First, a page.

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Mandela Barnes May Be Democrats’ Best Hope For Flipping A Senate Seat

One of the most competitive Senate races in November will be in Wisconsin, where the Democratic nominee, Mandela Barnes, who has taken some progressive stances on the issues, is running against the GOP incumbent, Sen. Ron Johnson. Can Barnes win in a state that Donald Trump won in 2016 and barely lost in 2020?


Transcript

MICHAEL TABB: This is Mandela Barnes, currently the lieutenant governor of Wisconsin, and one of the Democratic Party’s best hopes for flipping a seat in the U.S. Senate.

In one of the most hotly contested races this year, Barnes is trying to present a moderate vision to voters while also taking some strong progressive stances in purple Wisconsin. And while the incumbent, Sen. Ron Johnson, has the lead, it’s a competitive race.

To learn more about Barnes and his chances, I reached out to Alexander Shur, a political reporter at the Wisconsin State Journal, who’s been covering the race since January.

TABB: What was it like getting first acquainted with Mandela Barnes? What do you know about his backstory?

ALEXANDER SHUR: So, as you’ll see in many ads, his parents were both union workers. His mom was a public school teacher, his dad worked on the factory line. And they’re not just on his ads — they’re present at many of his rallies. And he’s used a lot of personal anecdotes to appeal to supporters, including … after it was leaked that the Supreme Court was poised to overturn Roe, he made public that his mom had actually received an abortion. So his background in Milwaukee, coming from one of the most impoverished ZIP codes in the city … that’s been a big part of Barnes’ campaign.

TABB: Barnes became a national figure in 2020 as an outspoken advocate for racial justice and police reform. The lieutenant governor spoke out against the police officers in his state who shot Jacob Blake, and also against Kyle Rittenhouse, who shot three protesters, killing two, at the ensuing demonstrations in Kenosha.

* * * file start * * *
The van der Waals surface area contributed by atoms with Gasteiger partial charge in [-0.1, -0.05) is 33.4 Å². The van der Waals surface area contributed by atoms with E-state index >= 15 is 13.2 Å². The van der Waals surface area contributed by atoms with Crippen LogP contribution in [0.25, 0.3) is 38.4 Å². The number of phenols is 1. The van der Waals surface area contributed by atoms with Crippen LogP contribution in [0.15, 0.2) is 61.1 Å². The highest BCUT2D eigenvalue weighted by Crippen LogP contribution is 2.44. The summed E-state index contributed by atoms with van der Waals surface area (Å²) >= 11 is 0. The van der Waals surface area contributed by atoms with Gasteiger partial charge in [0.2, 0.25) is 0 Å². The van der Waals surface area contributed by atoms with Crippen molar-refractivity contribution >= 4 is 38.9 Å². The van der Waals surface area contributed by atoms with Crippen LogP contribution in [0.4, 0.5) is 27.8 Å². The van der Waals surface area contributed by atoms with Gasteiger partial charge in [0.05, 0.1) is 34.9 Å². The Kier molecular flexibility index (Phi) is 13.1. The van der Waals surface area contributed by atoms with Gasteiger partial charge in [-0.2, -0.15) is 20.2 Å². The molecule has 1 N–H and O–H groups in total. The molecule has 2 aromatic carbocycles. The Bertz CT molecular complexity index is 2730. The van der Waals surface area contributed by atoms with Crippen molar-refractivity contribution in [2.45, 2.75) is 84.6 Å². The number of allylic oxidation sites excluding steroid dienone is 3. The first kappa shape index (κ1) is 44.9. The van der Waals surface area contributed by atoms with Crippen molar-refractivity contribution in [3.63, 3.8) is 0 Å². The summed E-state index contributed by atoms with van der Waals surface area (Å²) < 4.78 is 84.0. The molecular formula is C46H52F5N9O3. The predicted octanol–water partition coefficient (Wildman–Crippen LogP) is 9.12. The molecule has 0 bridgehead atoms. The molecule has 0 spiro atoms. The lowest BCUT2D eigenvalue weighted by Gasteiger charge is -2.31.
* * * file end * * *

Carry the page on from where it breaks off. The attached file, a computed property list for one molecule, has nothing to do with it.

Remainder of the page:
Barnes has landed endorsements from across the Democratic Party, including from some of the country’s highest-profile progressives, like Alexandria Ocasio-Cortez, Bernie Sanders and Elizabeth Warren.

SHUR: He wants Medicare for All, he wants a Green New Deal that works for Wisconsin, he supports term limits for U.S. Supreme Court justices. And he’s gone as far as saying that he would consider expanding the size of the U.S. Supreme Court. But the No. 1 thing he says is he wants to protect democracy. So his single-most priority, he told me in an interview, was to pass some voting legislation to protect people’s right to vote to reduce discrimination, to kind of patch the Voting Rights Act.

TABB: But his stances have some people wondering if he’s too far left to win in a state that voted for Trump in 2016, even if Biden won there by a narrow margin in 2020.

SHUR: I mean, every time Barnes receives an endorsement from someone recognized as more liberal, more progressive, Republicans are immediately campaigning on it. So it seems like the bet they’re making is that those people are out of touch and their endorsement of Barnes shows that Barnes is out of touch.

TABB: There’s mixed support in the state for left-leaning policies. A poll conducted last year found that 69 percent of Wisconsinites would support the state shifting to more renewable energy sources and 66 percent would support expanding Medicare and Medicaid — but just 36 percent would support redirecting some police funding to social services.

One thing that may help Barnes is that Johnson’s favorability ratings have been low, as many consider him self-serving and uninterested in issues affecting mainstream Wisconsinites. Johnson has tried to block COVID stimulus checks, has voiced indifference to companies that outsource certain kinds of jobs and has voted for tax cuts that benefit some of his wealthiest donors.

Johnson also faces heat for text messages from an aide that suggest involvement in efforts to overturn the 2020 election results.

But as the incumbent, it’s still Johnson’s race to lose.

SHUR: It’s an extremely competitive race. Wisconsin has a history of elections falling around or within 1 percentage point. So, you definitely have the campaigns fired up. You have a lot of money coming in. Republicans are certainly expecting a very high level of engagement. And Democrats are certainly expecting the Supreme Court ruling and a couple other things to kind of catch them up to that.

CLARIFICATION (Aug. 16, 2022, 1:02 p.m.): This video has been updated to clarify that Barnes has taken progressive stances on issues but does not market himself as a progressive candidate.

Michael Tabb is a video and motion graphics producer at FiveThirtyEight.

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